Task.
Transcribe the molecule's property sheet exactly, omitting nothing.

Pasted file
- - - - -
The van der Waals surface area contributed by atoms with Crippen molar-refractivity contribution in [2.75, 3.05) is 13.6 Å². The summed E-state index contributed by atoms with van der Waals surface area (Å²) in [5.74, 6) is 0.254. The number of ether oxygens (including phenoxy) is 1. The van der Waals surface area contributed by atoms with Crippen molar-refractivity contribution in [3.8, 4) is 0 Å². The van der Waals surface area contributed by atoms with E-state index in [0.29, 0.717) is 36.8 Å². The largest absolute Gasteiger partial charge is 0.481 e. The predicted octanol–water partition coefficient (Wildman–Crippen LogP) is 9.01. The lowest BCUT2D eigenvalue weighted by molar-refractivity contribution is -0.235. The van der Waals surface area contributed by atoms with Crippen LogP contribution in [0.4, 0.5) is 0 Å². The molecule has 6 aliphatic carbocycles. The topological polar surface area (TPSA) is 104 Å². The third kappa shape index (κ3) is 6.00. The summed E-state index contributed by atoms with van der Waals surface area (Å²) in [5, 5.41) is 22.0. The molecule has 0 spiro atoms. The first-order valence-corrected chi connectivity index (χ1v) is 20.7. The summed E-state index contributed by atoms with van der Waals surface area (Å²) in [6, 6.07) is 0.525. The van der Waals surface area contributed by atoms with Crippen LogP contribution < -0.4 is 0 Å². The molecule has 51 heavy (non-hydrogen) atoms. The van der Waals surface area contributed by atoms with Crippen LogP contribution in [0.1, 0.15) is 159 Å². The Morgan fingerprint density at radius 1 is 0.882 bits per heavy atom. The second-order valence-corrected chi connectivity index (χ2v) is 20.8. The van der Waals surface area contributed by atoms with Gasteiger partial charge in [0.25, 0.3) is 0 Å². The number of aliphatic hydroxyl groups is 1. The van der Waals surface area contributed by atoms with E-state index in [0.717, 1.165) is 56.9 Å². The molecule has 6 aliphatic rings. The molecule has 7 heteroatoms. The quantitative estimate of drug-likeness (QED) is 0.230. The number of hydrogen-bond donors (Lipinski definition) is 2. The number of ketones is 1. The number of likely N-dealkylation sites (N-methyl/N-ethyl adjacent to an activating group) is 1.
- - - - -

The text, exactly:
The van der Waals surface area contributed by atoms with Crippen molar-refractivity contribution in [2.75, 3.05) is 13.6 Å². The summed E-state index contributed by atoms with van der Waals surface area (Å²) in [5.74, 6) is 0.254. The number of ether oxygens (including phenoxy) is 1. The van der Waals surface area contributed by atoms with Crippen molar-refractivity contribution in [3.8, 4) is 0 Å². The van der Waals surface area contributed by atoms with E-state index in [0.29, 0.717) is 36.8 Å². The largest absolute Gasteiger partial charge is 0.481 e. The predicted octanol–water partition coefficient (Wildman–Crippen LogP) is 9.01. The lowest BCUT2D eigenvalue weighted by molar-refractivity contribution is -0.235. The van der Waals surface area contributed by atoms with Crippen LogP contribution in [0.4, 0.5) is 0 Å². The molecule has 6 aliphatic carbocycles. The topological polar surface area (TPSA) is 104 Å². The third kappa shape index (κ3) is 6.00. The summed E-state index contributed by atoms with van der Waals surface area (Å²) in [5, 5.41) is 22.0. The molecule has 0 spiro atoms. The first-order valence-corrected chi connectivity index (χ1v) is 20.7. The summed E-state index contributed by atoms with van der Waals surface area (Å²) in [6, 6.07) is 0.525. The van der Waals surface area contributed by atoms with Crippen LogP contribution < -0.4 is 0 Å². The molecule has 51 heavy (non-hydrogen) atoms. The van der Waals surface area contributed by atoms with Crippen LogP contribution in [0.1, 0.15) is 159 Å². The Morgan fingerprint density at radius 1 is 0.882 bits per heavy atom. The second-order valence-corrected chi connectivity index (χ2v) is 20.8. The van der Waals surface area contributed by atoms with Gasteiger partial charge in [0.25, 0.3) is 0 Å². The number of aliphatic hydroxyl groups is 1. The van der Waals surface area contributed by atoms with E-state index in [0.717, 1.165) is 56.9 Å². The molecule has 6 aliphatic rings. The molecule has 7 heteroatoms. The quantitative estimate of drug-likeness (QED) is 0.230. The number of hydrogen-bond donors (Lipinski definition) is 2. The number of ketones is 1. The number of likely N-dealkylation sites (N-methyl/N-ethyl adjacent to an activating group) is 1.